Although the name for the condition was new, the condition itself was not as case studies dating back more than 50 years have been reported – most notably a paper in a 1960 issue of the American Journal of Psychotherapy by Dr. M. Fleischl. He described “a man’s fantasy of a crippled girl” and said it was a case of ‘orthopedic fetishism’. However, as Dr Joel Milner, Dr Cynthia Dopke, and Dr Julie Crouch note in a 2008 review of paraphilias not otherwise specified [NOS] noted:
“[Abasiophilia] does not appear to qualify as fetishism, because fetishism requires a sexual focus on a nonhuman object. The degree to which a distinction should be made between abasiophilia and other similar paraphilia NOS categories, such as morphophilia and partialism, is less clear. For example, abasiophilia may be a subtype of morphophilia rather than a separate paraphilia. Although predominantly reported in males, abasiophilia also has been reported in females [by Professor Money in his 1990 paper]. Although the etiology of abasiophilia is unknown, psychodynamic interpretations suggest that for a male, the deformed limb of a woman partner represents a female penis [as noted by Dr. Fleischl, in his 1960 paper). According to analytic theory, a man may be attracted to a crippled woman because his anxiety and hostility related to ‘the shock of threatened castration at the sight of the female genital’ are reduced when the deformed limb (representing a penis) is present”.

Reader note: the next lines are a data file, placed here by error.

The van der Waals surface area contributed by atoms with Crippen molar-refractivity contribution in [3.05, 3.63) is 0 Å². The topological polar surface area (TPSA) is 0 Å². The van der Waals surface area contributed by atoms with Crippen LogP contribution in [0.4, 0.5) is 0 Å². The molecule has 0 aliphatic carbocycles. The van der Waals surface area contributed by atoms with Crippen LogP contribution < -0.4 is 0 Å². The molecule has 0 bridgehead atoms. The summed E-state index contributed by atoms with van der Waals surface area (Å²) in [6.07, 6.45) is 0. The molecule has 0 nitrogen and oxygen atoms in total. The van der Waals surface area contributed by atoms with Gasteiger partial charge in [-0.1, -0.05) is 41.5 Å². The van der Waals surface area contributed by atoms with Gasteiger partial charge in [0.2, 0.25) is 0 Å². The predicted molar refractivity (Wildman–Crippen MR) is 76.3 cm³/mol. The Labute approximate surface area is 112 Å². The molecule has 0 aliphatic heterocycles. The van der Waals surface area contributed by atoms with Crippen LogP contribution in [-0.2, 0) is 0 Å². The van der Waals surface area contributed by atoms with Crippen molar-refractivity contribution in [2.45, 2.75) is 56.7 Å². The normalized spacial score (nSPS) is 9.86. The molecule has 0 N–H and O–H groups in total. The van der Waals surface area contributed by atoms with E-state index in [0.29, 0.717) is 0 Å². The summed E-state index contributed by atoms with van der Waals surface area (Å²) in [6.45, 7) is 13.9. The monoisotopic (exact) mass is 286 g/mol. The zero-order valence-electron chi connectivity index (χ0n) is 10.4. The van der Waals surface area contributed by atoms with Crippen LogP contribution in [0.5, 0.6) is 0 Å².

[Just for the record, morphophilia – as defined by Dr. Milner and his colleagues refers to “an erotic focus on one or more of the body characteristics of one’s sexual partner”].
Dr. George Pranzarone’s Dictionary of Sexology also notes the reciprocal paraphilic condition is autoabasiophilia in which individuals are sexually aroused when they focus on their own condition of being lame, crippled, or unable to walk (and may involve fantasies of being disabled and/or wearing/using orthopedic assistive devices). The book chapter by Dr. Joel Milner and colleagues notes that “the vast majority of cases appear to involve males” but has also been reported in females (again quoting the case studies of Professor Money).
Abasiophilia is part of a wider attraction to disability more generally (which even has its own dedicated Wikipedia entry). There is clearly a lot of psychological crossover between abasiophilia and acrotomophilia (and between autoabasiphilia and apotemnophilia). Both abasiophiles and acrotomophiles are described in the academic literature as “devotees” who are aroused by disability. In relation to autoabasiophiles and apotemnophiles, Dr. Robert Bruno has described these individuals as having a Factitious Disability Disorder as outlined in a 1997 issue of the Journal of Sexuality and Disability (see my previous blog on amputee fetishes for a detailed explanation). However, there is a large overlap between these four paraphilias and Bruno describes such people as DPWs (“devotees, pretenders, and wannabes”). The Wikipedia entry (without much academic supporting evidence) notes: